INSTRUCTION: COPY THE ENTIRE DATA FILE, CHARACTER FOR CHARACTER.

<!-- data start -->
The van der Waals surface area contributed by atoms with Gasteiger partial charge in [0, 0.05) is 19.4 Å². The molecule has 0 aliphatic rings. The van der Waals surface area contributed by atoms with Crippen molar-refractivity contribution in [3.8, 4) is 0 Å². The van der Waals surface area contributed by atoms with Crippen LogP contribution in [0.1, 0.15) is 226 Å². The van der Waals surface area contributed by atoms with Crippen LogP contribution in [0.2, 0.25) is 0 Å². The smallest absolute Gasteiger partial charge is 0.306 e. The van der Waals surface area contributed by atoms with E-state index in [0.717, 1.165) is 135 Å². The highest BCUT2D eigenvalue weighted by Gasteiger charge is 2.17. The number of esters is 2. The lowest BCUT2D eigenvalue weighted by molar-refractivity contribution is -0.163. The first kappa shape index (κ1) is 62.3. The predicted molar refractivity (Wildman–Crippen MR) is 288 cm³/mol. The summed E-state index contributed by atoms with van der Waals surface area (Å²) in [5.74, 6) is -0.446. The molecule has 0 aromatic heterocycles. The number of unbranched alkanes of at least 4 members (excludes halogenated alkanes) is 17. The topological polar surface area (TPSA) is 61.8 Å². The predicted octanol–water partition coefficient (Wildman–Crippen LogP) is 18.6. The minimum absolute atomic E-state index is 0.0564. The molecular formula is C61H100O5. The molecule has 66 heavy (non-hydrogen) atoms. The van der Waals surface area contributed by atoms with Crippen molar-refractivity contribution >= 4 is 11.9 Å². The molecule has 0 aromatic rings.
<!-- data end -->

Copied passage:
The van der Waals surface area contributed by atoms with Gasteiger partial charge in [0, 0.05) is 19.4 Å². The molecule has 0 aliphatic rings. The van der Waals surface area contributed by atoms with Crippen molar-refractivity contribution in [3.8, 4) is 0 Å². The van der Waals surface area contributed by atoms with Crippen LogP contribution in [0.1, 0.15) is 226 Å². The van der Waals surface area contributed by atoms with Crippen LogP contribution in [0.2, 0.25) is 0 Å². The smallest absolute Gasteiger partial charge is 0.306 e. The van der Waals surface area contributed by atoms with E-state index in [0.717, 1.165) is 135 Å². The highest BCUT2D eigenvalue weighted by Gasteiger charge is 2.17. The number of esters is 2. The lowest BCUT2D eigenvalue weighted by molar-refractivity contribution is -0.163. The first kappa shape index (κ1) is 62.3. The predicted molar refractivity (Wildman–Crippen MR) is 288 cm³/mol. The summed E-state index contributed by atoms with van der Waals surface area (Å²) in [5.74, 6) is -0.446. The molecule has 0 aromatic heterocycles. The number of unbranched alkanes of at least 4 members (excludes halogenated alkanes) is 17. The topological polar surface area (TPSA) is 61.8 Å². The predicted octanol–water partition coefficient (Wildman–Crippen LogP) is 18.6. The minimum absolute atomic E-state index is 0.0564. The molecular formula is C61H100O5. The molecule has 66 heavy (non-hydrogen) atoms. The van der Waals surface area contributed by atoms with Crippen molar-refractivity contribution >= 4 is 11.9 Å². The molecule has 0 aromatic rings.